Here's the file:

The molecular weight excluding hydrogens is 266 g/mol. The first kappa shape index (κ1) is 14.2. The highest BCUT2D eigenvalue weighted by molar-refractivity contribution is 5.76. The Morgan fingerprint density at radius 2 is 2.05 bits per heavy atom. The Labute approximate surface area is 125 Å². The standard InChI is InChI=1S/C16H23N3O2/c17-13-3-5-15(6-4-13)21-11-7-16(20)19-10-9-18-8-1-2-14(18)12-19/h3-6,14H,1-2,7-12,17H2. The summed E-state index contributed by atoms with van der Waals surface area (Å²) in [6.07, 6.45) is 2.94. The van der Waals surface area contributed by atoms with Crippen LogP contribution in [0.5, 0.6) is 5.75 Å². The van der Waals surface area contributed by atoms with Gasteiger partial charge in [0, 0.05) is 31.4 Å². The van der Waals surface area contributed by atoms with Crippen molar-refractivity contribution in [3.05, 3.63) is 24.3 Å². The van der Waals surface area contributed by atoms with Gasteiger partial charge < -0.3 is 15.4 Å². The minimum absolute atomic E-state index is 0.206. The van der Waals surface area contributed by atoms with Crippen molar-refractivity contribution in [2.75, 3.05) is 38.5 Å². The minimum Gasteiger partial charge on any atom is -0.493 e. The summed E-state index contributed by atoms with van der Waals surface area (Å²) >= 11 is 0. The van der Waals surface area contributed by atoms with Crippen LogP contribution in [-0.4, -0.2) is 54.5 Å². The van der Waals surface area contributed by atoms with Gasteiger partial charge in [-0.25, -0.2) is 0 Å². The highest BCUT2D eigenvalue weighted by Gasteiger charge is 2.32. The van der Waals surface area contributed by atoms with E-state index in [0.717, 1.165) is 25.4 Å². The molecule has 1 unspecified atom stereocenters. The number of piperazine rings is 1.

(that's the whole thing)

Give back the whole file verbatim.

The molecular weight excluding hydrogens is 266 g/mol. The first kappa shape index (κ1) is 14.2. The highest BCUT2D eigenvalue weighted by molar-refractivity contribution is 5.76. The Morgan fingerprint density at radius 2 is 2.05 bits per heavy atom. The Labute approximate surface area is 125 Å². The standard InChI is InChI=1S/C16H23N3O2/c17-13-3-5-15(6-4-13)21-11-7-16(20)19-10-9-18-8-1-2-14(18)12-19/h3-6,14H,1-2,7-12,17H2. The summed E-state index contributed by atoms with van der Waals surface area (Å²) in [6.07, 6.45) is 2.94. The van der Waals surface area contributed by atoms with Crippen LogP contribution in [0.5, 0.6) is 5.75 Å². The van der Waals surface area contributed by atoms with Gasteiger partial charge in [0, 0.05) is 31.4 Å². The van der Waals surface area contributed by atoms with Crippen molar-refractivity contribution in [3.05, 3.63) is 24.3 Å². The van der Waals surface area contributed by atoms with Gasteiger partial charge < -0.3 is 15.4 Å². The minimum absolute atomic E-state index is 0.206. The van der Waals surface area contributed by atoms with Crippen molar-refractivity contribution in [2.75, 3.05) is 38.5 Å². The minimum Gasteiger partial charge on any atom is -0.493 e. The summed E-state index contributed by atoms with van der Waals surface area (Å²) >= 11 is 0. The van der Waals surface area contributed by atoms with Crippen LogP contribution in [-0.4, -0.2) is 54.5 Å². The van der Waals surface area contributed by atoms with Gasteiger partial charge in [-0.25, -0.2) is 0 Å². The highest BCUT2D eigenvalue weighted by Gasteiger charge is 2.32. The van der Waals surface area contributed by atoms with E-state index in [0.717, 1.165) is 25.4 Å². The molecule has 1 unspecified atom stereocenters. The number of piperazine rings is 1.